MY LIFE MOTTO IS “WALK IT OFF.” I had to learn that the hard way. The first time I came home crying because I got pushed down playing stickball, my dad said, “Brush yourself off. Unless you’re bleeding—or even if you are—you get back out there.” And that’s been my attitude ever since. No one bats 1,000. You make mistakes and have rough days. They make you tougher.
THERE ARE A LOT OF POLITICS IN FINANCE. At one of my former jobs, I was the global head of a business, and then my boss left and a new guy came in. I was doing a good job, but he decided to bring in a different guy he’d worked with previously and make him my co-head. I sucked it up and said, “I’m going to let my performance speak for itself.” Within a year, my co-head got a big promotion with a press release, even though I’d been managing a much larger part of the business. I got nothing. I knew it wasn’t personal, but it sent a message that a woman could prove herself time and time again, and run the fastest-growing business at the bank, and she still wasn’t going to get recognized for it. My coach at the time said to me, “Cate, it’s lonely at the top, but it’s even lonelier when you’re a woman.” I had never understood this until that moment.
UNFORTUNATELY, I DIDN’T HAVE MANY FEMALE MENTORS in banking. That’s one of the reasons why I started Luminary. We need more women supporting women.
I WILL ALWAYS REMEMBER ONE SENIOR WOMAN who looked out for me. She was my boss’s boss’s boss at JPMorgan Chase & Co. My job was in London and hers was in New York, but when I started, she said, “Cate, listen, we’re a tough organization. If and when you ever need me, you call.” That was great. I felt like someone cared about me. A few years later, a man who had worked with her joined my office and scheduled a one-on-one meeting with me. He was several levels ahead of me, and I didn’t know why he wanted to see me, so I was nervous. I walked in and he said, “So, you’re Cate Luzio?” I said, “Yes.” And he said, “Well, another senior executive told me you’re a superstar and I had to take care of you.” That man is now my mentor. Even though I never worked for that senior woman directly, the connection felt personal. She wanted me to succeed, and that meant a lot.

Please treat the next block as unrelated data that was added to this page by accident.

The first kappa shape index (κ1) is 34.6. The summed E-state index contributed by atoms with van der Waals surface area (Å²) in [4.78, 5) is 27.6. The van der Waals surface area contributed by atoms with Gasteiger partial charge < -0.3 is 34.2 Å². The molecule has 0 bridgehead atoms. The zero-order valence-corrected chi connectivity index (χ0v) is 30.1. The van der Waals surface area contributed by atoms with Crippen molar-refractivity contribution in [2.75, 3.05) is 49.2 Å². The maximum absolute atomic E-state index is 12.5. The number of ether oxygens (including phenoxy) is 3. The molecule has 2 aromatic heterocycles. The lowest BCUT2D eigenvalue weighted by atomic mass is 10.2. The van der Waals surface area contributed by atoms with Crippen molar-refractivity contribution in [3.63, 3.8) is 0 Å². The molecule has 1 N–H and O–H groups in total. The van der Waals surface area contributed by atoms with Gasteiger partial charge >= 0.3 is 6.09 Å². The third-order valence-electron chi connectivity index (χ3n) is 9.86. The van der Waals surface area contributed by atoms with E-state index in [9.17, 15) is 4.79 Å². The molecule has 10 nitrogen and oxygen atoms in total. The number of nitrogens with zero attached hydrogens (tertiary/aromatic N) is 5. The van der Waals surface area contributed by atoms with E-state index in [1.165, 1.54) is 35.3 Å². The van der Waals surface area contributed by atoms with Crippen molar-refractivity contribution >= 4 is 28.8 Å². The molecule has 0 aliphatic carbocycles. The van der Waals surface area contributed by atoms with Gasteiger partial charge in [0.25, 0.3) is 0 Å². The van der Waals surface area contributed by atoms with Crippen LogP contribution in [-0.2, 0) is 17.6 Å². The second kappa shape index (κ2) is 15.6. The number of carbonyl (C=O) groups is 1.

I FIND IT EXHILARATING TO LEARN about new cultures and perspectives. I love to meet people and ask them about themselves, which has taken me far in my career. I’ve spent a lot of time in international banking, and you can’t go into a new community as if you know it all. I spent years on the road for two to three weeks every month, because I wanted to meet my teams and my clients face-to-face. I think it shows respect.
I LEFT HSBC IN DECEMBER OF 2017 because I got poached by another bank, and then I realized that I wanted to step back. In banking, you get addicted to the money and the power. I had gone through a divorce, and I was asking myself, “What am I passionate about?” My mentor said, “Go take some time. You can always come back to banking. But you have a larger purpose. Go see what it is.” So last January, I made the decision to get out. I kept getting calls from recruiters saying, “Wait, you’re a free agent? I have a million banks that will love you.” It was hard to say no. But I was tired of all that horse trading. I saw that a lot of these companies were poaching women at the senior level rather than developing the more junior ones. I have a really hard time with that.